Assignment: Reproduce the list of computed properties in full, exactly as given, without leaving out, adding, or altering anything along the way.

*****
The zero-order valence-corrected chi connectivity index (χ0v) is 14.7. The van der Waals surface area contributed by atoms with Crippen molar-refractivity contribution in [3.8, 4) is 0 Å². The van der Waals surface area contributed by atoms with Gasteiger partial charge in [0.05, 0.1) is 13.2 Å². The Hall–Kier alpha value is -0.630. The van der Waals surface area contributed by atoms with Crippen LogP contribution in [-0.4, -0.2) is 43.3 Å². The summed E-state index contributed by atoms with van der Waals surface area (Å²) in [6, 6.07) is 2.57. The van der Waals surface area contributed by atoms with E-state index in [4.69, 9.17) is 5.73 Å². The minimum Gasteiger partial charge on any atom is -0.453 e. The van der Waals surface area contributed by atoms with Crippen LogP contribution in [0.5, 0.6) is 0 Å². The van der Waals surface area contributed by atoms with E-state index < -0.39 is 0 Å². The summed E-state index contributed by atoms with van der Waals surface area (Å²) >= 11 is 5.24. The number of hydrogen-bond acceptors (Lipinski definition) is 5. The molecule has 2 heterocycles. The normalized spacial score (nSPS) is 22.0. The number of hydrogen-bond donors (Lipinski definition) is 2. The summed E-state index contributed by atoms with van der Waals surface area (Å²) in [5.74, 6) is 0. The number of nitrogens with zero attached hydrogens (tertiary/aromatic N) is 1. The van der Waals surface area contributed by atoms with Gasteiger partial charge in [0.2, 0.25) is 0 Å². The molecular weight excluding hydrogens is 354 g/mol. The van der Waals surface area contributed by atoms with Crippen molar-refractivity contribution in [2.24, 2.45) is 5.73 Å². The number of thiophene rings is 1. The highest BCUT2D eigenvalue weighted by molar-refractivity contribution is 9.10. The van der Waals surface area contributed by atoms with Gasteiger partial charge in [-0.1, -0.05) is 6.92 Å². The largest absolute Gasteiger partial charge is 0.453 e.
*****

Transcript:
The zero-order valence-corrected chi connectivity index (χ0v) is 14.7. The van der Waals surface area contributed by atoms with Crippen molar-refractivity contribution in [3.8, 4) is 0 Å². The van der Waals surface area contributed by atoms with Gasteiger partial charge in [0.05, 0.1) is 13.2 Å². The Hall–Kier alpha value is -0.630. The van der Waals surface area contributed by atoms with Crippen LogP contribution in [-0.4, -0.2) is 43.3 Å². The summed E-state index contributed by atoms with van der Waals surface area (Å²) in [6, 6.07) is 2.57. The van der Waals surface area contributed by atoms with E-state index in [4.69, 9.17) is 5.73 Å². The minimum Gasteiger partial charge on any atom is -0.453 e. The van der Waals surface area contributed by atoms with Crippen LogP contribution in [0.5, 0.6) is 0 Å². The van der Waals surface area contributed by atoms with E-state index < -0.39 is 0 Å². The summed E-state index contributed by atoms with van der Waals surface area (Å²) >= 11 is 5.24. The number of hydrogen-bond acceptors (Lipinski definition) is 5. The molecule has 2 heterocycles. The normalized spacial score (nSPS) is 22.0. The number of hydrogen-bond donors (Lipinski definition) is 2. The summed E-state index contributed by atoms with van der Waals surface area (Å²) in [5.74, 6) is 0. The number of nitrogens with zero attached hydrogens (tertiary/aromatic N) is 1. The van der Waals surface area contributed by atoms with Gasteiger partial charge in [0.2, 0.25) is 0 Å². The molecular weight excluding hydrogens is 354 g/mol. The van der Waals surface area contributed by atoms with Crippen molar-refractivity contribution in [2.24, 2.45) is 5.73 Å². The number of thiophene rings is 1. The highest BCUT2D eigenvalue weighted by molar-refractivity contribution is 9.10. The van der Waals surface area contributed by atoms with Gasteiger partial charge in [-0.1, -0.05) is 6.92 Å². The largest absolute Gasteiger partial charge is 0.453 e.